Test Driven Development - For Girl Geeks Night Sydney


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  • When you think about testing software, it’s not unusual to consider this as an activity that happens at the end, after the app is built. \n\nHowever, many agile teams develop, or try to, in a different way - by writing the tests before writing any code - this is known as test driven development, and the tests are often automated rather than manual. I want to try and explain today this concept in more detail, the advantages and also the challenges. \n
  • What is TDD?\n\nAt a simple level it is a cycle of creating tests, then writing the code that makes them pass, then creating a new test. But in practice it’s not as simple and there are a lot of implications. \n\n
  • A lot of the time when we talk about TDD, we talk about the practice of writing unit tests. Unit tests are automated tests, very short pieces of code that test one small thing. \n\nThis is an example of a simple unit test for a piece of JavaScript code for a bowling game. This looks pretty different to unit tests written in Java or Ruby, for example, but the principles are the same. Even if you don’t really understand the code itself, you can see that it’s very short - it just tests one thing. In this case, we set up a bowling game, and test that before we’ve rolled any balls the score is 0.\n\nWe don’t care in this test about strikes, or spares, or even what happens if I actually hit some skittles. \n\nThat’s the purpose of unit tests - to just test one very simple case in the code. \n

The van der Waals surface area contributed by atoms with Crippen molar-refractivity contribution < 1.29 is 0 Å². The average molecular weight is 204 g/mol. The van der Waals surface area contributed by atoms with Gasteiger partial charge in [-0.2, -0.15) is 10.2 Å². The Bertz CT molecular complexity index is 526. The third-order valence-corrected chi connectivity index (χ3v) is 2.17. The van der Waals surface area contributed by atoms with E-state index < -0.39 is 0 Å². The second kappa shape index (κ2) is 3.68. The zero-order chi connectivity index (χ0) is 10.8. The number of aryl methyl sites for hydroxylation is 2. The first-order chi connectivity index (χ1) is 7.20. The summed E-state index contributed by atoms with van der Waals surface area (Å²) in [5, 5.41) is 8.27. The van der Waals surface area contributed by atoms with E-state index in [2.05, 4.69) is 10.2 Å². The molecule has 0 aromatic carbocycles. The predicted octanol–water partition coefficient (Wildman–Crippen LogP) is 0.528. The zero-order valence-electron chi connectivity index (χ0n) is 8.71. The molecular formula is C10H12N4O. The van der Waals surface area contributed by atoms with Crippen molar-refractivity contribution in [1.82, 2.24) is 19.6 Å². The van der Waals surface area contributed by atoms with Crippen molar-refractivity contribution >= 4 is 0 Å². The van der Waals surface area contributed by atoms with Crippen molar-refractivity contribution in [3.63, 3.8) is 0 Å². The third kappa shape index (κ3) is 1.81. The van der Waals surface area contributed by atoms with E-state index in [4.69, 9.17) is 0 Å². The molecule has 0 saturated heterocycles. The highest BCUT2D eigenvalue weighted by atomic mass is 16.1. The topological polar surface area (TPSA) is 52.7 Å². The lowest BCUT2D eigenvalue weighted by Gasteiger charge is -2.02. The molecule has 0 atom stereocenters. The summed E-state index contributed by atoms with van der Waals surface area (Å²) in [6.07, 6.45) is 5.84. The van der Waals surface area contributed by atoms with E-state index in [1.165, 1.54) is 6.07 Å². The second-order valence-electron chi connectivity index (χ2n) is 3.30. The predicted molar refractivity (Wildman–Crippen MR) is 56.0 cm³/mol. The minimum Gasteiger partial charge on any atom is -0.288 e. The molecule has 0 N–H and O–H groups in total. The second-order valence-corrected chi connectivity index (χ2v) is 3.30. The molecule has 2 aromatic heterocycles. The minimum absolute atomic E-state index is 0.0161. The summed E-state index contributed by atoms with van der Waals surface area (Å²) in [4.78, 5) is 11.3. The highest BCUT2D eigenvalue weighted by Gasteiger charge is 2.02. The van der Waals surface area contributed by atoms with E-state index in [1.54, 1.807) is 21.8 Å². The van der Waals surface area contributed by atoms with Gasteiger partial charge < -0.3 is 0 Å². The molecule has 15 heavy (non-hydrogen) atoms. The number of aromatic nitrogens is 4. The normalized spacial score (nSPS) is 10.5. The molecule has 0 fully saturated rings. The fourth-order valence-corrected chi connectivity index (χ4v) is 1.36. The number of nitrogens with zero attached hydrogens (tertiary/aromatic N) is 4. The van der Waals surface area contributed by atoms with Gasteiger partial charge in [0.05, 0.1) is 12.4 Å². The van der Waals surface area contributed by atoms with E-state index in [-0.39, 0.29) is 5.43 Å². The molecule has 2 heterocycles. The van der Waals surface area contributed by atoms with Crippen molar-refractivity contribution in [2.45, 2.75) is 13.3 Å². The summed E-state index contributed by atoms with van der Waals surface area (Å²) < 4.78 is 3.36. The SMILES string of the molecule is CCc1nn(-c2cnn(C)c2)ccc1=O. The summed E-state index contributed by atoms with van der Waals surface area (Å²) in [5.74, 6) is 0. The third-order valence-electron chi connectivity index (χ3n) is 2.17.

• However, the practice of driving the development of the application using tests doesn’t only have to mean writing small, specific unit tests. Thinking about the application from the outside, considering how it will be used and writing tests against that, before working on the actual development has huge benefits. \n\nSometimes people use other terms such as Test First Development, to emphasise the fact that tests are written first, or Test Driven Design - since writing the tests first helps drive the design of the application. \n\nThere are also techniques which are adapted from test driven development such as acceptance test driven development and behaviour driven development. These are essentially the same as test driven development, but encourage developers to really focus on the behaviour of the end user or consumer of the application when designing tests. \n
  • Different types of tests\n\nI already mentioned and showed you an example of a unit test, and in the last slide I mentioned acceptance test driven development. Acceptance tests are a different type of test, which runs against and tests the entire application, using it as a real user would. Acceptance tests may be run manually, or they can be automated. \n\nFor example, you may have heard of or used software such as Selenium or Webdriver, which can run the browser, click links and check for elements on the page without needing human intervention.\n\nNot all applications run in the browser, some might just provide an interface for other applications to use - for example Facebook and twitter provide APIs for other sites. If I’m creating this kind of application, the acceptance tests would just run against my API, using it in the same way that a consumer of the API would. \n\nThis is an example of the steps in an acceptance test - developers can then write code to execute the test, or it could be executed manually. Although this is effectively testing something similar to the previous unit test, the acceptance test is more verbose and also tests more fully the application, with multiple steps to complete a turn and checking for the display of the score, rather than just the calculation. \n\nYou can never fully replace the need for manual testing - when we talk about test driven development, it’s just as valid to start by writing a test case to be executed manually \n